Slope and Shelf Flow Anomalies Off Oregon Influenced by the El Niño Remote Oceanic Mechanism in 2014–2016

TitleSlope and Shelf Flow Anomalies Off Oregon Influenced by the El Niño Remote Oceanic Mechanism in 2014–2016
Publication TypeJournal Article
Year of Publication2022
AuthorsKurapov, AL, Rudnick, DL, Cervantes, BT, Risien, CM
JournalJournal of Geophysical Research: Oceans
Keywordscoastal ocean processes, El Nino, regional ocean model, shelf-interior ocean interactions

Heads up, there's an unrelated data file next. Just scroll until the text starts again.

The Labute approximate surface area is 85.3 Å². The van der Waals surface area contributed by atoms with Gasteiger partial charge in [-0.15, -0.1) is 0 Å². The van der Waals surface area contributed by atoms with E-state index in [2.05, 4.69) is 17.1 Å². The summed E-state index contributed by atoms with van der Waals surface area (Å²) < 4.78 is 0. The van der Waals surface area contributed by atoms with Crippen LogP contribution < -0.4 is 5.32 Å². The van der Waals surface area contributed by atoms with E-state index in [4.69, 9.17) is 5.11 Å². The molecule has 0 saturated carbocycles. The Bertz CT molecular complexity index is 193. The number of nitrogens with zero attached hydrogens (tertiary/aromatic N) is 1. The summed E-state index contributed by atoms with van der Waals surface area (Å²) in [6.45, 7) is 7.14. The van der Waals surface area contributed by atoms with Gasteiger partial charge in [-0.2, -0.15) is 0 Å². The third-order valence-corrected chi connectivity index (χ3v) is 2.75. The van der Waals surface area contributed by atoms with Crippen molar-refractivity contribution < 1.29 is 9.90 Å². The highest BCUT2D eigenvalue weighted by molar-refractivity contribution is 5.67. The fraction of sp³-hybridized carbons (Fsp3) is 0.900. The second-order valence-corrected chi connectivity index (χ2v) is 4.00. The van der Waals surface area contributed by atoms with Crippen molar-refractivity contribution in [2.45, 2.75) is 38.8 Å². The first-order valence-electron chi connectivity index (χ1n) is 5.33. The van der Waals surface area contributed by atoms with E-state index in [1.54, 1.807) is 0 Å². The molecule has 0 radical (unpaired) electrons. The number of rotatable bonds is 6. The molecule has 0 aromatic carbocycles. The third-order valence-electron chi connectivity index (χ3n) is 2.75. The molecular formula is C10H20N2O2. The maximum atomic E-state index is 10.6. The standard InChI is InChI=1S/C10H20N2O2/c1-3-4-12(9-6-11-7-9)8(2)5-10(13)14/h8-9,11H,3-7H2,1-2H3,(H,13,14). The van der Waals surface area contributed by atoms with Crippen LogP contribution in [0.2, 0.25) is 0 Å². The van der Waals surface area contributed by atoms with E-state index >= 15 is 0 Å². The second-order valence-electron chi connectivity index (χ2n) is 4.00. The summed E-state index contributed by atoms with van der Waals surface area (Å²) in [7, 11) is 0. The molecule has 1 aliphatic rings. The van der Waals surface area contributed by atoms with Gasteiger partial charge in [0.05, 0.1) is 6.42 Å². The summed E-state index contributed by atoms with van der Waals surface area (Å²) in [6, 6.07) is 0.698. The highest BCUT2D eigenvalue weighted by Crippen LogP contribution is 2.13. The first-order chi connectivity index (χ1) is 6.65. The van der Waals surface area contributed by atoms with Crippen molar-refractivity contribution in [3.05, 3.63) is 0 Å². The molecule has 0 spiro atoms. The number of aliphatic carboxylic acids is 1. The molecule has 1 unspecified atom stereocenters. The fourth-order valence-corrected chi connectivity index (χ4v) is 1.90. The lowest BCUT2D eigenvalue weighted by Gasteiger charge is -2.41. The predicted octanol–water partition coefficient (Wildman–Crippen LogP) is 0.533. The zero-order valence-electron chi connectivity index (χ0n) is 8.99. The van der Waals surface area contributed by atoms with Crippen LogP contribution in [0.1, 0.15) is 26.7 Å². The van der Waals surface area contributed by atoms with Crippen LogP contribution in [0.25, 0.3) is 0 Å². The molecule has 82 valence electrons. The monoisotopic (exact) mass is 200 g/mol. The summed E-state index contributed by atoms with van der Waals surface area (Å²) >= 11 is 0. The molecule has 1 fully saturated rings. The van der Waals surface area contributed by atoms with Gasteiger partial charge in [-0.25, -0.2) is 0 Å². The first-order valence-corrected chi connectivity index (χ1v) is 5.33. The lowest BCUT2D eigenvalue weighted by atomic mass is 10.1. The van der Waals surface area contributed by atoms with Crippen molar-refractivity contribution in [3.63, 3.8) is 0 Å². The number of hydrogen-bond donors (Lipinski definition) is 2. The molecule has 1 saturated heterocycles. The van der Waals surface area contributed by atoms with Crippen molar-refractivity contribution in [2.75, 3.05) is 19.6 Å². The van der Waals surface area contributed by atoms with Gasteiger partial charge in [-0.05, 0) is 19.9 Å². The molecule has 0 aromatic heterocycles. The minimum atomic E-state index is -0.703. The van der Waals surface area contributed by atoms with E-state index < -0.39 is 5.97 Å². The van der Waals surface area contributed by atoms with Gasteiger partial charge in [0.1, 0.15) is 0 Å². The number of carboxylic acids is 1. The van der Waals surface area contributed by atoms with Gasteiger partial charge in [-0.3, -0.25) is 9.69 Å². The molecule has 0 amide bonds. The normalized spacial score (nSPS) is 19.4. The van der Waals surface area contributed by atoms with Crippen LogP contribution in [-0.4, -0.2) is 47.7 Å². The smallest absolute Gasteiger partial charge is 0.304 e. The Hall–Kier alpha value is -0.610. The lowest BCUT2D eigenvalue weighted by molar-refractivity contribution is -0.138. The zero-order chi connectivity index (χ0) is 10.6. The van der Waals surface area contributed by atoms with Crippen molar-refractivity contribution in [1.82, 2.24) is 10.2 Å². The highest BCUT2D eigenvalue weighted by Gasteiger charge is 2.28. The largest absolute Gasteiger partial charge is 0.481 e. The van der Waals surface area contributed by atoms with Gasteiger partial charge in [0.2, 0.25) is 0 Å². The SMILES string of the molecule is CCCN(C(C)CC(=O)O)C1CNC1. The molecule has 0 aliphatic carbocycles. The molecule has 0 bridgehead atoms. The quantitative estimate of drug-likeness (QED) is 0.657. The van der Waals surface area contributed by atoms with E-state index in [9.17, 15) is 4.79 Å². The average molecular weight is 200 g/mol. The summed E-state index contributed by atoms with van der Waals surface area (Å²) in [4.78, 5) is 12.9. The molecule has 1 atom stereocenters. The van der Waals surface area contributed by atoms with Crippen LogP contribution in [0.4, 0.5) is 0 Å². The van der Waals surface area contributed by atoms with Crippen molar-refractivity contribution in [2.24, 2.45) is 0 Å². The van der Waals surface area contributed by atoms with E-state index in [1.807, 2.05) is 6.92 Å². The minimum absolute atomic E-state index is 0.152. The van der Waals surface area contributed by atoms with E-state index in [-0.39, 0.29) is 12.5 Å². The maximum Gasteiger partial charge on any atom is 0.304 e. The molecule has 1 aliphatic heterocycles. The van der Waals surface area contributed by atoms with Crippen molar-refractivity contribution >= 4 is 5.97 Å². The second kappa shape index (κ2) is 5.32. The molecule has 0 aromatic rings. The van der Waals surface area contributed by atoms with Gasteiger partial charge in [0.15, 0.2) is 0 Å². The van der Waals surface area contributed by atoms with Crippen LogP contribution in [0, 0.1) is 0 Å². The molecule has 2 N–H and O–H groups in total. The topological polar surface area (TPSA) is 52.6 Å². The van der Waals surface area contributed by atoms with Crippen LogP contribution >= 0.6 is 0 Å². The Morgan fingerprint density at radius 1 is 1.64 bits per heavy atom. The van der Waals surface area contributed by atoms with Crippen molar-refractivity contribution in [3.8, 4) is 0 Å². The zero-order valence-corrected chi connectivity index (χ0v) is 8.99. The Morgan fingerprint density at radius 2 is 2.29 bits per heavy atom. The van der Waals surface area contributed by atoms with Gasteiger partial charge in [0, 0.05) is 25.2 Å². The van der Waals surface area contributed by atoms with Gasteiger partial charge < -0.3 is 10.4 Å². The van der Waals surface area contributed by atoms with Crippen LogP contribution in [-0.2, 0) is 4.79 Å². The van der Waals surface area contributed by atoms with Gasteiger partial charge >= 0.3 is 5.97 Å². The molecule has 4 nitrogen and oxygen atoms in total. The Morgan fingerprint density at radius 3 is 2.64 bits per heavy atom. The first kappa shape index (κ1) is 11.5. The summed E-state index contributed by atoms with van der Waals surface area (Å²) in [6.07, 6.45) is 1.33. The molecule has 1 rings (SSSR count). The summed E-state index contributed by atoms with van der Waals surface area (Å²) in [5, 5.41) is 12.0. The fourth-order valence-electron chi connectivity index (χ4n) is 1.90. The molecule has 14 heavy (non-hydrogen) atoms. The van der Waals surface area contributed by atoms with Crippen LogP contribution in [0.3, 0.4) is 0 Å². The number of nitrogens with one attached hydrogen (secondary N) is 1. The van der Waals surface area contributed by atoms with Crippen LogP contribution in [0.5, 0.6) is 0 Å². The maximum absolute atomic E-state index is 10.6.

Outputs of the regional ocean circulation model are analyzed to demonstrate the measurable impact of the El Niño remote oceanic forcing mechanism along the US West Coast during the major heat wave period of 2014–2016. The 2-km horizontal resolution model, based on the Regional Ocean Modeling System (ROMS), was run for the period of 2009–2018. Though the model does not assimilate observations, it performs well by comparison with time series data explaining observed variability on temporal scales from several days to seasonal and interannual. The El Niño-related oceanic anomalies provided by a global state estimate are introduced in the regional model at the southern boundary at 24N. These propagate alongshore with coastally trapped waves (CTWs) and influence the variability off Oregon (41°–46°N). In particular, CTWs are evident in the subsurface along-slope current, vs, and in the depth of the 26.5 kg m−3 isopycnal surface over the slope, z26.5. In summer 2014 and 2015, vs anomalies are positive (northward) and z26.5 anomalies are negative (deeper) along the US West Coast. In addition to the CTW patterns, z26.5 anomalies also exhibit slow-moving features associated with undercurrent widening, separation, and subsurface eddy variability. Over the Oregon shelf, El Niño conditions contributed to the sharp weakening of the southward alongshore current throughout the water column in July 2014 and 2015, despite the near-average southward, upwelling-favorable winds.